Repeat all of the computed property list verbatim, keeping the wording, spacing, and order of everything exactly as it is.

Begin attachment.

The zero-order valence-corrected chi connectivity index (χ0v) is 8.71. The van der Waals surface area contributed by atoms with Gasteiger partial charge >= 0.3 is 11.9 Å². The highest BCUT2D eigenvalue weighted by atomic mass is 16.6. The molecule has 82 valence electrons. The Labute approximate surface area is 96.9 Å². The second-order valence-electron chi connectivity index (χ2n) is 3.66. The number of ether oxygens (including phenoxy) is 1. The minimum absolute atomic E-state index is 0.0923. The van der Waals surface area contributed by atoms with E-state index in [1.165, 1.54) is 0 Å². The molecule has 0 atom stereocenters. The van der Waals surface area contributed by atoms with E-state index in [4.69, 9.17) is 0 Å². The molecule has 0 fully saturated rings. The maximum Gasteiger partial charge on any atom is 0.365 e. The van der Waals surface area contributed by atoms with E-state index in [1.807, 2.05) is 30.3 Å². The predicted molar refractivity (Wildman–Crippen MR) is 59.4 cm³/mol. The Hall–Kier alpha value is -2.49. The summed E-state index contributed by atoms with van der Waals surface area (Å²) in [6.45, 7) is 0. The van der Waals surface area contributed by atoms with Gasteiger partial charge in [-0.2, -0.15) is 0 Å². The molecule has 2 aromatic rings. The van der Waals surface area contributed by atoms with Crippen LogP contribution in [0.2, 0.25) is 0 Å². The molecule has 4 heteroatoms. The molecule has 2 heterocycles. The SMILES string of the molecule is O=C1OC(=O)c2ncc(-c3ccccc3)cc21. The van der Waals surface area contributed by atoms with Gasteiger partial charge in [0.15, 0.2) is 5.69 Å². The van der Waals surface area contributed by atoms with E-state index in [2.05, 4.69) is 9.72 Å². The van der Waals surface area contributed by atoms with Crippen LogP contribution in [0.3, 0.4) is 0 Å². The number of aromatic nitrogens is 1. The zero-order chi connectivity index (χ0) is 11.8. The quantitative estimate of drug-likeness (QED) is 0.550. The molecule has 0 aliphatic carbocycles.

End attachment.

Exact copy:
The zero-order valence-corrected chi connectivity index (χ0v) is 8.71. The van der Waals surface area contributed by atoms with Gasteiger partial charge >= 0.3 is 11.9 Å². The highest BCUT2D eigenvalue weighted by atomic mass is 16.6. The molecule has 82 valence electrons. The Labute approximate surface area is 96.9 Å². The second-order valence-electron chi connectivity index (χ2n) is 3.66. The number of ether oxygens (including phenoxy) is 1. The minimum absolute atomic E-state index is 0.0923. The van der Waals surface area contributed by atoms with E-state index in [1.165, 1.54) is 0 Å². The molecule has 0 atom stereocenters. The van der Waals surface area contributed by atoms with E-state index in [4.69, 9.17) is 0 Å². The molecule has 0 fully saturated rings. The maximum Gasteiger partial charge on any atom is 0.365 e. The van der Waals surface area contributed by atoms with E-state index in [1.807, 2.05) is 30.3 Å². The predicted molar refractivity (Wildman–Crippen MR) is 59.4 cm³/mol. The Hall–Kier alpha value is -2.49. The summed E-state index contributed by atoms with van der Waals surface area (Å²) in [6.45, 7) is 0. The van der Waals surface area contributed by atoms with Gasteiger partial charge in [-0.2, -0.15) is 0 Å². The molecule has 2 aromatic rings. The van der Waals surface area contributed by atoms with Crippen LogP contribution in [0.2, 0.25) is 0 Å². The molecule has 4 heteroatoms. The molecule has 2 heterocycles. The SMILES string of the molecule is O=C1OC(=O)c2ncc(-c3ccccc3)cc21. The van der Waals surface area contributed by atoms with Gasteiger partial charge in [0.15, 0.2) is 5.69 Å². The van der Waals surface area contributed by atoms with E-state index in [2.05, 4.69) is 9.72 Å². The van der Waals surface area contributed by atoms with Crippen LogP contribution in [0.3, 0.4) is 0 Å². The number of aromatic nitrogens is 1. The zero-order chi connectivity index (χ0) is 11.8. The quantitative estimate of drug-likeness (QED) is 0.550. The molecule has 0 aliphatic carbocycles.